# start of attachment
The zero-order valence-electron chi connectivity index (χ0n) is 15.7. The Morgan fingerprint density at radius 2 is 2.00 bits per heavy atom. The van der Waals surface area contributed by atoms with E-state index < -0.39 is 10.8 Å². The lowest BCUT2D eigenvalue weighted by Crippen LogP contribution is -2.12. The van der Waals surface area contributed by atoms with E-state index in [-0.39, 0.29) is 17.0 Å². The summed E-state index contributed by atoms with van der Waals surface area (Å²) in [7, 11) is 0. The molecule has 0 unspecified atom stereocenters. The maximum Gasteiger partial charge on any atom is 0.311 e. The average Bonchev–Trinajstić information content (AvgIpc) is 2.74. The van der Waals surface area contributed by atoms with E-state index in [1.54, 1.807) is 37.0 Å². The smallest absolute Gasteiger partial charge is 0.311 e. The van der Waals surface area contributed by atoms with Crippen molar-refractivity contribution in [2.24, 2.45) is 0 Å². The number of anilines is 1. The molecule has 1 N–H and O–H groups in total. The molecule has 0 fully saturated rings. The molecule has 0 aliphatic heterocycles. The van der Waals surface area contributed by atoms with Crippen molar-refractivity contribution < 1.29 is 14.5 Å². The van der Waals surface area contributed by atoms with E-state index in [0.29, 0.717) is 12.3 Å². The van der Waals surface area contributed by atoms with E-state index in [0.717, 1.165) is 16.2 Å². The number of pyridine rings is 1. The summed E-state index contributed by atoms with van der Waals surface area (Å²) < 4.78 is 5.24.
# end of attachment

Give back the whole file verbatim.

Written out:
The zero-order valence-electron chi connectivity index (χ0n) is 15.7. The Morgan fingerprint density at radius 2 is 2.00 bits per heavy atom. The van der Waals surface area contributed by atoms with E-state index < -0.39 is 10.8 Å². The lowest BCUT2D eigenvalue weighted by Crippen LogP contribution is -2.12. The van der Waals surface area contributed by atoms with E-state index in [-0.39, 0.29) is 17.0 Å². The summed E-state index contributed by atoms with van der Waals surface area (Å²) in [7, 11) is 0. The molecule has 0 unspecified atom stereocenters. The maximum Gasteiger partial charge on any atom is 0.311 e. The average Bonchev–Trinajstić information content (AvgIpc) is 2.74. The van der Waals surface area contributed by atoms with E-state index in [1.54, 1.807) is 37.0 Å². The smallest absolute Gasteiger partial charge is 0.311 e. The van der Waals surface area contributed by atoms with Crippen molar-refractivity contribution in [2.24, 2.45) is 0 Å². The number of anilines is 1. The molecule has 1 N–H and O–H groups in total. The molecule has 0 fully saturated rings. The molecule has 0 aliphatic heterocycles. The van der Waals surface area contributed by atoms with Crippen molar-refractivity contribution < 1.29 is 14.5 Å². The van der Waals surface area contributed by atoms with E-state index in [0.29, 0.717) is 12.3 Å². The van der Waals surface area contributed by atoms with E-state index in [0.717, 1.165) is 16.2 Å². The number of pyridine rings is 1. The summed E-state index contributed by atoms with van der Waals surface area (Å²) < 4.78 is 5.24.